Hooked on arm wrestling

Valen Low vs Nizar Yusof:  Valen Low vs Nizar Yusof from Malaysia at the FitX Armwrestling Cup 2014, Melbourne Australia.  PHOTO COURTESY: VALEN LOW
Valen Low vs Nizar Yusof:: Valen Low vs Nizar Yusof from Malaysia at the FitX Armwrestling Cup 2014, Melbourne Australia. PHOTO COURTESY: VALEN LOW

His passion in arm wrestling started with informal matches with his classmates. But what began as fun and games soon became a serious matter for Valen Low.
Intrigued by the sport, he began researching online to learn more. He also started an informal league in his secondary school, incurring the wrath of his teachers as they felt it was disruptive.

“My form teacher tried to ban me from arm wrestling,” Valen said. “They told me there was no future in this sport.”

Mocked for pursuing his passion, Valen is now having the last laugh. The Republic Polytechnic health management and promotion student became the first Singaporean to win a major championship, when he emerged victorious at the Asian Open Arm Wrestling Championship in June, last year.

Valen felt his hard work has been vindicated by the win, even though he acknowledged some may not consider arm wrestling a sport.

“I do not blame those people as arm wrestling is not a mainstream sport,” said the 20-year-old. “However, the sport is expanding and I feel that people will know about the sport sooner or later. They should understand what governs the definition of a sport and should not exclude arm wrestling as an actual sport.”

Valen’s road to success was not easy. Soon after he participated in his first competition in December 2010 in Malacca, his parents demanded he quit the sport and focus on his studies as he had scored 32 points for his O-levels. But he persevered and dipped into his own savings to compete in various competitions in Malaysia.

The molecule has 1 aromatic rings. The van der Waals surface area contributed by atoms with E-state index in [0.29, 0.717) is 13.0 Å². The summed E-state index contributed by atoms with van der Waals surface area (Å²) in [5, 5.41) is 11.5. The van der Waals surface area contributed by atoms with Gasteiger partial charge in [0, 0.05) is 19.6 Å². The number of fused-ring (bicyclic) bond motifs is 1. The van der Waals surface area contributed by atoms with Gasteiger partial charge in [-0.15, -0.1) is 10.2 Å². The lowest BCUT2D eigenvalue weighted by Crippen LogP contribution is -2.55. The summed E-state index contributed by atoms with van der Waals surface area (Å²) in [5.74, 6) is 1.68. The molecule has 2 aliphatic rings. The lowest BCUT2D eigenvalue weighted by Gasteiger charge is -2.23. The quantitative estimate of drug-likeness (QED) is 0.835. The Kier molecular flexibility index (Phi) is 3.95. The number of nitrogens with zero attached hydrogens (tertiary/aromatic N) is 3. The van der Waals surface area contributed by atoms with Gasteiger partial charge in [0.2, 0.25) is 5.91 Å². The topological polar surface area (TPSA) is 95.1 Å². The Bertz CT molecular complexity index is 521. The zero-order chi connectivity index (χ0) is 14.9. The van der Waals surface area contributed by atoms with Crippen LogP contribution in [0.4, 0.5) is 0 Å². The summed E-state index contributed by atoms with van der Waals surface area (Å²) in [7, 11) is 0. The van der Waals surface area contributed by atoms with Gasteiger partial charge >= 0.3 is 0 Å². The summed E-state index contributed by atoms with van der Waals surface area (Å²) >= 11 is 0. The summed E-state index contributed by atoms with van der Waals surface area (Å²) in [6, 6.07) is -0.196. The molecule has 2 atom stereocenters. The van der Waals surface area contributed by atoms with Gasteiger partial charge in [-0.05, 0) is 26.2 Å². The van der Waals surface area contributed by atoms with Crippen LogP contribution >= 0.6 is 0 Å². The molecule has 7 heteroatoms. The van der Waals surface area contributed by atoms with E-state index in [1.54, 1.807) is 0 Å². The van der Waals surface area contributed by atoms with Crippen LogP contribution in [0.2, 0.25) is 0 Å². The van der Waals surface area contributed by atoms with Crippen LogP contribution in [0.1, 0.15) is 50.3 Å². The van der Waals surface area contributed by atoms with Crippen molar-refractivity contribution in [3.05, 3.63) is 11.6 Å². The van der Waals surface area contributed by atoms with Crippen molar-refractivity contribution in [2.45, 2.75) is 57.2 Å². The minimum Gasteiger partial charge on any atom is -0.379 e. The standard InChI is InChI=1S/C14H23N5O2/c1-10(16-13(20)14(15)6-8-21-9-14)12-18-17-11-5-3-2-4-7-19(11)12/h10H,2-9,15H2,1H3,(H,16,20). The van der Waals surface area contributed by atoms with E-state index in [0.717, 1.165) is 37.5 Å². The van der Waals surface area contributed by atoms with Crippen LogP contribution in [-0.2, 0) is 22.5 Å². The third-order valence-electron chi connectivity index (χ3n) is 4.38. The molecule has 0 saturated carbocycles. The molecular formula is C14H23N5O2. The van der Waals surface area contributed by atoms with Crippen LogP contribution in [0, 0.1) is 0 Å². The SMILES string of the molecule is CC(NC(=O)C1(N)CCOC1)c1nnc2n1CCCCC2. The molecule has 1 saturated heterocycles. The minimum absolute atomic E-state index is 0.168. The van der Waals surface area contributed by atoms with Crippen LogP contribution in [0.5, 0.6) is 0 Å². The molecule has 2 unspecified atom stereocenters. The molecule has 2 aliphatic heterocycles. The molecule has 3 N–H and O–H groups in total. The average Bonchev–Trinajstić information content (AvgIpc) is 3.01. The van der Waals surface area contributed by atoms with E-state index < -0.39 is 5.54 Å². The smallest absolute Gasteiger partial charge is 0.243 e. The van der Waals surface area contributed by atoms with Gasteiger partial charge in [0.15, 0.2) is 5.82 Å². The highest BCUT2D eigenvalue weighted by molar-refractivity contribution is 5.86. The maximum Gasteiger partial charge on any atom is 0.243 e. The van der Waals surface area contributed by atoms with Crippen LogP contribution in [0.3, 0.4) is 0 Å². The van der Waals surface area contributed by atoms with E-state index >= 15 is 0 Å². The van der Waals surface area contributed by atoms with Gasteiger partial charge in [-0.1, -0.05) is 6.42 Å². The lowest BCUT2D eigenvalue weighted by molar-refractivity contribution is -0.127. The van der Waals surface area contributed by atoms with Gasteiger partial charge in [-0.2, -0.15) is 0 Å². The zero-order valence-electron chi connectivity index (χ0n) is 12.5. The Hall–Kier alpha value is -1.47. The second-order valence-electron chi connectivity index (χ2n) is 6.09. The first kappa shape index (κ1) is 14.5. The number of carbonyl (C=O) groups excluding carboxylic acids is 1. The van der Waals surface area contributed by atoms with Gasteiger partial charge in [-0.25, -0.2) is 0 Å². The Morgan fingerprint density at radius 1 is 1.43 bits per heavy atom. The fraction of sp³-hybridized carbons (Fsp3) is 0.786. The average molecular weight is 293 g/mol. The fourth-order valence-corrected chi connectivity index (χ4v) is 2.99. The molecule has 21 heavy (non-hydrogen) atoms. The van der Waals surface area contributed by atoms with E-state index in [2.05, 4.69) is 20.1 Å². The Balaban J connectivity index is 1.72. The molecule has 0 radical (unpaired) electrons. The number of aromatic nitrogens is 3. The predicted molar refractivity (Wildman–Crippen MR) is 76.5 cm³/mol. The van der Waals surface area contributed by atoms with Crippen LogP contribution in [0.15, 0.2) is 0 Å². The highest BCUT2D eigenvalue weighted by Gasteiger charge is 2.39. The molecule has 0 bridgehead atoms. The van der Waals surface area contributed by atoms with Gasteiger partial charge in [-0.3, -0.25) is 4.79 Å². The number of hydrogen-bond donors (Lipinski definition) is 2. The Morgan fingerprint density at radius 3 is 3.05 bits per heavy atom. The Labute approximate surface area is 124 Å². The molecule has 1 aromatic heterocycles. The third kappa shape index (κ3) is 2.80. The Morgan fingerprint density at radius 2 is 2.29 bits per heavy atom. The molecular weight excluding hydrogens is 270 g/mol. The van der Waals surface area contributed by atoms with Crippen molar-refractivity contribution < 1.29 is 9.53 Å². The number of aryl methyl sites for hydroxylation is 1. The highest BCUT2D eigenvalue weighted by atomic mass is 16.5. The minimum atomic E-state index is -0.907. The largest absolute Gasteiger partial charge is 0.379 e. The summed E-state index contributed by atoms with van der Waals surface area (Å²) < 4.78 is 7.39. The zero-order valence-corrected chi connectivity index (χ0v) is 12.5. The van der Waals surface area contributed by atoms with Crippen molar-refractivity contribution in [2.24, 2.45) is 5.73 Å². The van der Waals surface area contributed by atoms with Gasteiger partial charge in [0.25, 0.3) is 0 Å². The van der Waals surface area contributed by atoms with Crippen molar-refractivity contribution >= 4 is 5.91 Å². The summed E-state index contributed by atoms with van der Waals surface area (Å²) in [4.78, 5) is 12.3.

Valen began to make his mark in 2011, with wins in the junior categories in several competitions across the Causeway. His grades also improved at ITE College Central, where he took a community sports and recreation course.

Valen’s success also caught the attention of other arm wrestling enthusiasts here, and he co-founded Singapore’s only club for the sport. The club now boasts over 15 regular members who train every Sunday at his parents’ four-room flat in Yishun with the aim of competing overseas.

Valen, whose right arm is stronger than his left, rubbished the notion that arm wrestlers train only by bench pressing heavy weights. Instead, newcomers should get on the arm wrestling table and wrestle as much as they can, he added.

Valen’s parents are now more supportive of his passion in arm wrestling. “I feel that he should be doing whatever he feels happy about… as long as he feels happy, I will support him,” said Mdm Goh Poh Choo, Valen’s mother.

His father, Mr Roger Low Fook Cheong, added: “We feel that the Government in Singapore should support and give some recognition towards his admirable work ethic and dedication towards the sport of arm wrestling, either through funding or a venue to train.”
Valen had previously contacted the authorities here to recognise the sport but their response was tepid. To fund his expenses for overseas competitions, he has used his tournament winnings, loans from his parents and bursary awards. He has spent at least $5,000 thus far.

Valen said he does not view arm wrestling “as a way to earn money”, but vowed to continue to do his best in his studies and his sport. “I want to show to others not to give up on their dreams or aspirations and believe that everything is possible if you believe in yourself,” he said.